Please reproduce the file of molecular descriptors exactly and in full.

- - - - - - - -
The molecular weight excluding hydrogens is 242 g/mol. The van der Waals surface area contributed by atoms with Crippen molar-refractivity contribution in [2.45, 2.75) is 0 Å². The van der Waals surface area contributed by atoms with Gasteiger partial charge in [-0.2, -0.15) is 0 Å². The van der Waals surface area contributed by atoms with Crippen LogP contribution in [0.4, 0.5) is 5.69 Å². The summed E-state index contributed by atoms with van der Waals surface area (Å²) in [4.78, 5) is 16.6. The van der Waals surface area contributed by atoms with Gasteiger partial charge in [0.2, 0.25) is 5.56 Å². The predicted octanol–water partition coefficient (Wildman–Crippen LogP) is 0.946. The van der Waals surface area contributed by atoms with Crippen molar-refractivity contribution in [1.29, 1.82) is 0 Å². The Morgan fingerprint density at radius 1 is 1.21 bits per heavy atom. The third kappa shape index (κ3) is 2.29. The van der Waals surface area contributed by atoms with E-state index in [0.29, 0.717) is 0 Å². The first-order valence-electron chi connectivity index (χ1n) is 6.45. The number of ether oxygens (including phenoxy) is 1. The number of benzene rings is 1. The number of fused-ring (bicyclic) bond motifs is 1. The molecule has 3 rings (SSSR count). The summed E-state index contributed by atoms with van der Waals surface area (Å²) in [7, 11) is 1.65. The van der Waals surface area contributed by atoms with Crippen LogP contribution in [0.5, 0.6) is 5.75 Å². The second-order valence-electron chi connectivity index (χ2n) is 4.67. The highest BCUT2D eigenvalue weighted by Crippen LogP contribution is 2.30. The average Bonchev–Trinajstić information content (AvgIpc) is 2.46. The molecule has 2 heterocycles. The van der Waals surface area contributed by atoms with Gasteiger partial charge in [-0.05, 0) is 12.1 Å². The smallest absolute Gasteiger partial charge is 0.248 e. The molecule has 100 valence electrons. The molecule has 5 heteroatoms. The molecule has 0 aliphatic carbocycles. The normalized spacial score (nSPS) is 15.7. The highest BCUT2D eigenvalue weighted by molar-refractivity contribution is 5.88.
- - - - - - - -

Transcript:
The molecular weight excluding hydrogens is 242 g/mol. The van der Waals surface area contributed by atoms with Crippen molar-refractivity contribution in [2.45, 2.75) is 0 Å². The van der Waals surface area contributed by atoms with Gasteiger partial charge in [-0.2, -0.15) is 0 Å². The van der Waals surface area contributed by atoms with Crippen LogP contribution in [0.4, 0.5) is 5.69 Å². The summed E-state index contributed by atoms with van der Waals surface area (Å²) in [4.78, 5) is 16.6. The van der Waals surface area contributed by atoms with Gasteiger partial charge in [0.2, 0.25) is 5.56 Å². The predicted octanol–water partition coefficient (Wildman–Crippen LogP) is 0.946. The van der Waals surface area contributed by atoms with Crippen molar-refractivity contribution in [1.29, 1.82) is 0 Å². The Morgan fingerprint density at radius 1 is 1.21 bits per heavy atom. The third kappa shape index (κ3) is 2.29. The van der Waals surface area contributed by atoms with E-state index in [0.29, 0.717) is 0 Å². The first-order valence-electron chi connectivity index (χ1n) is 6.45. The number of ether oxygens (including phenoxy) is 1. The number of benzene rings is 1. The number of fused-ring (bicyclic) bond motifs is 1. The molecule has 3 rings (SSSR count). The summed E-state index contributed by atoms with van der Waals surface area (Å²) in [7, 11) is 1.65. The van der Waals surface area contributed by atoms with Crippen LogP contribution in [0.5, 0.6) is 5.75 Å². The second-order valence-electron chi connectivity index (χ2n) is 4.67. The highest BCUT2D eigenvalue weighted by Crippen LogP contribution is 2.30. The average Bonchev–Trinajstić information content (AvgIpc) is 2.46. The molecule has 2 heterocycles. The van der Waals surface area contributed by atoms with Gasteiger partial charge in [-0.05, 0) is 12.1 Å². The smallest absolute Gasteiger partial charge is 0.248 e. The molecule has 100 valence electrons. The molecule has 5 heteroatoms. The molecule has 0 aliphatic carbocycles. The normalized spacial score (nSPS) is 15.7. The highest BCUT2D eigenvalue weighted by molar-refractivity contribution is 5.88.